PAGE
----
The fact that the Parthians were striving by all available means to keep Tigran in their country shows that this man possessed extraordinary qualities, which the Parthians were seriously afraid of, especially since Tigran was already not a young man.

He ascended to the throne when he was already 45 years old, and indeed went through fire, water, and copper pipes, so to speak, with honor, and this is what caused fear and apprehension among the Parthians.

After all, not just any person, to use modern language, a statesman through and through, completely devoted to national, not personal interests, ascended the Armenian throne. But also a statesman who was well aware of the internal political situation in the then dominating power of the region – the Parthian Empire.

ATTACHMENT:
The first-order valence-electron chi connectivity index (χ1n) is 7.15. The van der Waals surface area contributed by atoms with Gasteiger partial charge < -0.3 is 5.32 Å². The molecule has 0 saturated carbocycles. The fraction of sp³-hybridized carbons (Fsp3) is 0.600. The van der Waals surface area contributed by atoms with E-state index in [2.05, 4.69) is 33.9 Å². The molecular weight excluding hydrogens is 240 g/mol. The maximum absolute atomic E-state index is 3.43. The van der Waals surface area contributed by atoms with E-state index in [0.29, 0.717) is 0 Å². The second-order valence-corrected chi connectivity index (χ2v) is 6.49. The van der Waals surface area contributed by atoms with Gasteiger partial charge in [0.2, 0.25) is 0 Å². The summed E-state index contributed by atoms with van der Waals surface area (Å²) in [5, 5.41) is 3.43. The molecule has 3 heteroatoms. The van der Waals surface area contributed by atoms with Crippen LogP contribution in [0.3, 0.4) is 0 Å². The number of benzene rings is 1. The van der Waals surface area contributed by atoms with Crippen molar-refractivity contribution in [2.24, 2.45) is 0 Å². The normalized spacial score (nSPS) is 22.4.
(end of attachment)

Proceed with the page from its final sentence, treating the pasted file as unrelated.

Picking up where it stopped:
If a person with life values directly opposite to those of Tigran II had ascended the Armenian throne, it would have been only to the benefit of Parthia and other states interested in weakening and ultimately destroying Armenian statehood.

And such people would receive all kinds of support from these countries. But Tigran II was not such a man, and the Parthians had to do everything possible to create a situation in which Tigran would be forced to submit to Parthia, willingly or not.

They could not eliminate him physically. This would have caused too negative a reaction both in Armenia and in other states, and would have undermined trust in Parthia. Moreover, at that time, nobody in Parthia even suspected what Tigran II was capable of and what he would do.